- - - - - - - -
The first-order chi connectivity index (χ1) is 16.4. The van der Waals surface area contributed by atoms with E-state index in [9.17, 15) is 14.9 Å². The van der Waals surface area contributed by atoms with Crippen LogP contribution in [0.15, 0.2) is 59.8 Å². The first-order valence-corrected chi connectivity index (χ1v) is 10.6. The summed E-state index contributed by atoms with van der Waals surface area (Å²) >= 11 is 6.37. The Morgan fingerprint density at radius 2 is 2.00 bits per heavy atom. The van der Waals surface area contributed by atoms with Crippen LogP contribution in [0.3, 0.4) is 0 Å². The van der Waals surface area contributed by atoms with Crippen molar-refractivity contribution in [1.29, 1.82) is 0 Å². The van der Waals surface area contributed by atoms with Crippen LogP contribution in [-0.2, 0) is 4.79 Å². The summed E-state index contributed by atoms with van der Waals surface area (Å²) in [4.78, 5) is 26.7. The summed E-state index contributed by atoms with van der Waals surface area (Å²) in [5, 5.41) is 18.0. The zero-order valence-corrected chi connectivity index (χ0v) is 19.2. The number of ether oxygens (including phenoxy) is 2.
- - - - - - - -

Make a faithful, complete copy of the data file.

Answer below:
The first-order chi connectivity index (χ1) is 16.4. The van der Waals surface area contributed by atoms with E-state index in [9.17, 15) is 14.9 Å². The van der Waals surface area contributed by atoms with Crippen LogP contribution in [0.15, 0.2) is 59.8 Å². The first-order valence-corrected chi connectivity index (χ1v) is 10.6. The summed E-state index contributed by atoms with van der Waals surface area (Å²) >= 11 is 6.37. The Morgan fingerprint density at radius 2 is 2.00 bits per heavy atom. The van der Waals surface area contributed by atoms with Crippen LogP contribution in [0.3, 0.4) is 0 Å². The van der Waals surface area contributed by atoms with Crippen molar-refractivity contribution in [1.29, 1.82) is 0 Å². The van der Waals surface area contributed by atoms with Crippen LogP contribution in [-0.2, 0) is 4.79 Å². The summed E-state index contributed by atoms with van der Waals surface area (Å²) in [4.78, 5) is 26.7. The summed E-state index contributed by atoms with van der Waals surface area (Å²) in [5, 5.41) is 18.0. The zero-order valence-corrected chi connectivity index (χ0v) is 19.2. The number of ether oxygens (including phenoxy) is 2.